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I've imported 500k rows from an Oracle database to Mongodb to make some test. No indexes were added to the mongo collection.

I ran a query which did one aggregation on a column and one filtering on other column.

The result was the MongoDb query (aggregation framework) was 5 times slower then the oracles.

I'm just starting with MongoDb so maybe I'm missing something ?

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migrated from stackoverflow.com May 30 '13 at 10:39

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3  
"maybe I'm missing something" - indexes? –  Sergio Tulentsev May 30 '13 at 9:07
    
The aggregation framework is still slower than SQLs own in places atm, specifically $grouping and what not however, as Sergio says: what about indexes? I mean Oracle has indexes right? –  Sammaye May 30 '13 at 9:07
    
it also depends on your model. RDMBS and NoSQL are very different worlds. I'm not sure query benchmark are relevant, because you won't build your application the same manner with nosql or rdbms –  Steve B May 30 '13 at 9:08

2 Answers 2

Simple example when MongoDB will be faster that Oracle: save a customer with several postal addresses.

With oracle (actually any relational database), you will:

  1. Initiate a transaction
  2. Save the customer row
  3. for each address, save the address row, with a reference to the customer row
  4. Commit the transaction.

If you have, let's say, 3 addresses, you will have 4 inserts + the transaction cost.

With MongoDB (or any NoSQL database), you will:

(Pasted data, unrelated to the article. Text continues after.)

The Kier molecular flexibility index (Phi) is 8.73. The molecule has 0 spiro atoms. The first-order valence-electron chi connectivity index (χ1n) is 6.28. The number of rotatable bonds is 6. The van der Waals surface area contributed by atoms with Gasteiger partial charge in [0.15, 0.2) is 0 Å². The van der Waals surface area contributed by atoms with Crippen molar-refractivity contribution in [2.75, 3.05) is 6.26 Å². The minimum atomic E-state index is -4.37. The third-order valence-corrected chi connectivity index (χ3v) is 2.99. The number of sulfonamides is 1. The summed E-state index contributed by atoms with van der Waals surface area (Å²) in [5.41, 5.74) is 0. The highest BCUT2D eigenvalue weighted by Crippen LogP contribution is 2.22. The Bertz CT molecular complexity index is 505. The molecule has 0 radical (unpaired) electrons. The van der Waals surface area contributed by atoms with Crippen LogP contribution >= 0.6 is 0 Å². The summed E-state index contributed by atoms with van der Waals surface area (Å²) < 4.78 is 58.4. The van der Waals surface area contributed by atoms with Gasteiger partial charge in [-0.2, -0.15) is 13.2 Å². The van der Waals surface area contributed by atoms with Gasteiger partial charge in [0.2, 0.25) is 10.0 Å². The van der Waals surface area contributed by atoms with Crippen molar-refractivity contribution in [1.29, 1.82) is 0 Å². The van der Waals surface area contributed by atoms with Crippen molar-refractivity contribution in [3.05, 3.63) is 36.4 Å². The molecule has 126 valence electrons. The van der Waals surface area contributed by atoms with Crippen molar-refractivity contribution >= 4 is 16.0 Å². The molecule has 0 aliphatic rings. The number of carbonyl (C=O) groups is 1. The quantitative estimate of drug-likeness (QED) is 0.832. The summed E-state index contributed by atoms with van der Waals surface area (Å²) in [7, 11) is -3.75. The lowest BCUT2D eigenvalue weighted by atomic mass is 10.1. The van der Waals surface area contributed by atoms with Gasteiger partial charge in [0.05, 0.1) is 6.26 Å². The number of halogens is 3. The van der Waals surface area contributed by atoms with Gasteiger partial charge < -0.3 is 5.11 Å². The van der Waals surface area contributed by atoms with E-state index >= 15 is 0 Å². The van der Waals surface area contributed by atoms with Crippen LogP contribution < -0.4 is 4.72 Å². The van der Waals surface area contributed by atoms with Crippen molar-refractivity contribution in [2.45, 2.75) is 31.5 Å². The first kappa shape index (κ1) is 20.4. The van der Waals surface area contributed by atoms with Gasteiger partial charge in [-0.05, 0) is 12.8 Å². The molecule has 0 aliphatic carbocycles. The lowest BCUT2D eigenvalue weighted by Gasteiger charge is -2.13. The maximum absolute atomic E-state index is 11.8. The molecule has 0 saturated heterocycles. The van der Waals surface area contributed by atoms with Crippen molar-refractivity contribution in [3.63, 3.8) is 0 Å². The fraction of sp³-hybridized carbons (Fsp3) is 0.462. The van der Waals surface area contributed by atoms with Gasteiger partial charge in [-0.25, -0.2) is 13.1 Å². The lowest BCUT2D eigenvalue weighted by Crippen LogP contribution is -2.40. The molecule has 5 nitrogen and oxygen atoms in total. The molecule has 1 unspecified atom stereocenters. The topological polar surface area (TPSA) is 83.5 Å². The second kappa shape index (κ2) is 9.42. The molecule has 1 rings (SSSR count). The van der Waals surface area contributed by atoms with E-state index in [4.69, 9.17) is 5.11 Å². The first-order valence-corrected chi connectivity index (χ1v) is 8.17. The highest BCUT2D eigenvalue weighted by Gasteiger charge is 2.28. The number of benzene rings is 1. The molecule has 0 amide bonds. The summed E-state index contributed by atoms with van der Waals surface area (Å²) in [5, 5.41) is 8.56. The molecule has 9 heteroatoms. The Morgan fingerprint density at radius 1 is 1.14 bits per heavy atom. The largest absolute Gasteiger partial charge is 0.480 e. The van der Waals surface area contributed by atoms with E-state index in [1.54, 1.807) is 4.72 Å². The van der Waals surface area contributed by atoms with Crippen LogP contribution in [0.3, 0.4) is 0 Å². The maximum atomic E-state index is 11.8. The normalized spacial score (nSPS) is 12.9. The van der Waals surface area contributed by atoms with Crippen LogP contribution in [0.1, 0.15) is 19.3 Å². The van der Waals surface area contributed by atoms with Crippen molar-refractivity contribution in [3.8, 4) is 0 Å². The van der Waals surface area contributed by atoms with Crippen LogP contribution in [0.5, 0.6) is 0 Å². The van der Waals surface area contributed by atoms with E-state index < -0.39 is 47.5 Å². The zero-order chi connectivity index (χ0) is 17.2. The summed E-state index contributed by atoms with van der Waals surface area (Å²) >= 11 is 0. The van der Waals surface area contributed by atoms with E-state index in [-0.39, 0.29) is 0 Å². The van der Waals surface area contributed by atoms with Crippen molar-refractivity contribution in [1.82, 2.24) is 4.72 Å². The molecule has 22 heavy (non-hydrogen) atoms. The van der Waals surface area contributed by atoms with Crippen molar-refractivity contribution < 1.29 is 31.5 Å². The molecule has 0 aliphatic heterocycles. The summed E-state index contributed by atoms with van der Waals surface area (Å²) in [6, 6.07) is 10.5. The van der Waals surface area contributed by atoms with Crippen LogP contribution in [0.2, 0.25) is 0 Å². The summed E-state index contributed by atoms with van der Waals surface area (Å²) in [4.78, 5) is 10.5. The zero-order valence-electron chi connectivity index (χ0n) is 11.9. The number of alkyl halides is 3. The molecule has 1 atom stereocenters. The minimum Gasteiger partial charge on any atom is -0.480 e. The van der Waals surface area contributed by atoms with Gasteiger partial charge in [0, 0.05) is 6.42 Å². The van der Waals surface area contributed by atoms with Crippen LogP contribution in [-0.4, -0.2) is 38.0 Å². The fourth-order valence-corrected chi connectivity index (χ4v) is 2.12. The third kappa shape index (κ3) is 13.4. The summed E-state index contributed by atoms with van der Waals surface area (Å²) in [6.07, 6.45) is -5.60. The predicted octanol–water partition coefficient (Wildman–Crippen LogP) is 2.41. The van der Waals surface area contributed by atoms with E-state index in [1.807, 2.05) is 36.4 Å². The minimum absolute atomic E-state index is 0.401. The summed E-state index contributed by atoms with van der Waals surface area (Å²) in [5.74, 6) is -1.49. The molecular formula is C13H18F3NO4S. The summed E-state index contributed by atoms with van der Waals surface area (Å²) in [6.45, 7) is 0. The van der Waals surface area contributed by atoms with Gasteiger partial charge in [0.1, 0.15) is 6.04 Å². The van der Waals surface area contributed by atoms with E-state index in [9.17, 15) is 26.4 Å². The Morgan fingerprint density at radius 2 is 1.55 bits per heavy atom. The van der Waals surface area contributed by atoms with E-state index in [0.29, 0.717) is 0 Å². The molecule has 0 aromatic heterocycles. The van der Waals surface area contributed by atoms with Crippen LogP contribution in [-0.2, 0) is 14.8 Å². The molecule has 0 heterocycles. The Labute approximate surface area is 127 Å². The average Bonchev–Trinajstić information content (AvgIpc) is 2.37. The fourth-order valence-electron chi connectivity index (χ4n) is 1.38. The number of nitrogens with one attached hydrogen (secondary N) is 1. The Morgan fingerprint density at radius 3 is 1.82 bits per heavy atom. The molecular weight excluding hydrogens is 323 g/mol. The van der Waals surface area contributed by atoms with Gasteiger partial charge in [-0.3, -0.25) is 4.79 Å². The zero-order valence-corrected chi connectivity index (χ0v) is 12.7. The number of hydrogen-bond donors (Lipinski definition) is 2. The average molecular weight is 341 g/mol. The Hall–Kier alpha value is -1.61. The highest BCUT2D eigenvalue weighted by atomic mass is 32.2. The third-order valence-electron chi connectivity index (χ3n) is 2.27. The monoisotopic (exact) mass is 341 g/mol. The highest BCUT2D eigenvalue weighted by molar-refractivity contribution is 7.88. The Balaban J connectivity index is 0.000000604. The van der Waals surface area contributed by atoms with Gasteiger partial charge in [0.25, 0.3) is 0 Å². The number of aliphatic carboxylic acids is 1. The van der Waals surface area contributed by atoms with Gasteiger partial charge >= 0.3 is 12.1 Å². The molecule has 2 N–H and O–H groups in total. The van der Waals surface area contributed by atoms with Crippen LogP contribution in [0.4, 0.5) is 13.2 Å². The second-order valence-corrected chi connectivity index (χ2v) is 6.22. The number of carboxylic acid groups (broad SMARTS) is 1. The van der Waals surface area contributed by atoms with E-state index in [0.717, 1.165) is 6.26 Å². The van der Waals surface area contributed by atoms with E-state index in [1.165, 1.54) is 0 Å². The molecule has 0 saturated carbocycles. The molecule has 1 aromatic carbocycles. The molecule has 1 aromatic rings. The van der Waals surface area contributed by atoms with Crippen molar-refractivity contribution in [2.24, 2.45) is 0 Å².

1. Save the customer document (including its sub property Addresses)

Here, you have only one insert. No transaction required, because you only execute one atomic insert.

On equivalent hardware, I'm quite sure MongoDB will be faster that Oracle.

But the actual conclusion is not that Oracle or MongoDB will be faster, but that comparing benchmarks between Nosql and RDMBS is a non-sense, because you won't build your apps in the same manner, both worlds have pro and cons that go far beyond speed comparison

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Yes, Mongodb is slower than Oracle in almost any record-to-record comparison. The advantage of Mongodb is that you can store a free-form, denormalized document and so retrieve in a single key/value lookup what might take Oracle several table joins to put together, but that is only if you radically change your schema design in the process.

OK, there are other advantages to Mongodb, like easy sharding and replica sets and the flexibility to store and query documents without defining a schema in advance (and in fact to have documents with different schemas in the same collection) and free licensing and easy deployment, but in general Mongo is slower that Oracle across the board at doing what Oracle does best.

Plus it's ridiculous to compare unindexed databases that support indexes to indexed databases for performance.

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It is a fact that MongoDB is slower, really? –  Sammaye May 30 '13 at 9:21
    
What you are offering is a biased and IMO undocumented comparison. A MongoDB cluster with replica sets, sharding and a proper multi-threaded backend leads to comparable, if not better performance. Text search, aggregation and other new features have yet to reach maturity in Mongo, but on a record to record basis performance is comparable at the very least. –  flav May 30 '13 at 9:26
    
On a record-by-record comparison with the same guarantees, Oracle will be faster. A single non-guaranteed write of a Mongo document vs a mutli-table transactionally guaranteed update of Oracle will usually be faster. It should be no surprise that Oracle is better at doing what it is specialized for, Mongo is better at doing what it is specialized for. Doing a sharded write in Mongo with a write concern waiting for confirmation from a majority of replicas is pretty slow compared to an Oracle update. Does Mongo even have a TPMc benchmark? –  Old Pro May 30 '13 at 9:26
    
I would say that MongoDB and Oracle are probably the same speed with the same write concern considering they both do pretty much the same thing as each other, unless Oracle has a magic unicorn I don't know about –  Sammaye May 30 '13 at 9:27
    
@Sammaye: don't forget about hundreds (thousands?) of man-years of optimization in Oracle. –  Sergio Tulentsev May 30 '13 at 9:38

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